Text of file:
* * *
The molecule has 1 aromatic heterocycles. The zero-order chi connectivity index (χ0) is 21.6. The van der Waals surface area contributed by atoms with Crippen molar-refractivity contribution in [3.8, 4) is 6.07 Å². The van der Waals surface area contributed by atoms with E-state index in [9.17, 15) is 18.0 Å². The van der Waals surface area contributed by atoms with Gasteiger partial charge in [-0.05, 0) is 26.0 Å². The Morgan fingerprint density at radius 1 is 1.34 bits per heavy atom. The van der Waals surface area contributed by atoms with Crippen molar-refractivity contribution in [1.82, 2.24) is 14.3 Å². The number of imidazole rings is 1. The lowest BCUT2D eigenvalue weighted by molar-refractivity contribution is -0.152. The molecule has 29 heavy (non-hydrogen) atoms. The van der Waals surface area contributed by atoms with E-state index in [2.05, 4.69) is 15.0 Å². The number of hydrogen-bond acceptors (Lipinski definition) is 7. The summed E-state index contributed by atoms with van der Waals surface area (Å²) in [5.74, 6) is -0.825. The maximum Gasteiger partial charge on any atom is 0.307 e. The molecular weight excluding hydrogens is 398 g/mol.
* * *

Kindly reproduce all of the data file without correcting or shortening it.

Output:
The molecule has 1 aromatic heterocycles. The zero-order chi connectivity index (χ0) is 21.6. The van der Waals surface area contributed by atoms with Crippen molar-refractivity contribution in [3.8, 4) is 6.07 Å². The van der Waals surface area contributed by atoms with E-state index in [9.17, 15) is 18.0 Å². The van der Waals surface area contributed by atoms with Gasteiger partial charge in [-0.05, 0) is 26.0 Å². The Morgan fingerprint density at radius 1 is 1.34 bits per heavy atom. The van der Waals surface area contributed by atoms with Crippen molar-refractivity contribution in [1.82, 2.24) is 14.3 Å². The number of imidazole rings is 1. The lowest BCUT2D eigenvalue weighted by molar-refractivity contribution is -0.152. The molecule has 29 heavy (non-hydrogen) atoms. The van der Waals surface area contributed by atoms with E-state index in [2.05, 4.69) is 15.0 Å². The number of hydrogen-bond acceptors (Lipinski definition) is 7. The summed E-state index contributed by atoms with van der Waals surface area (Å²) in [5.74, 6) is -0.825. The maximum Gasteiger partial charge on any atom is 0.307 e. The molecular weight excluding hydrogens is 398 g/mol.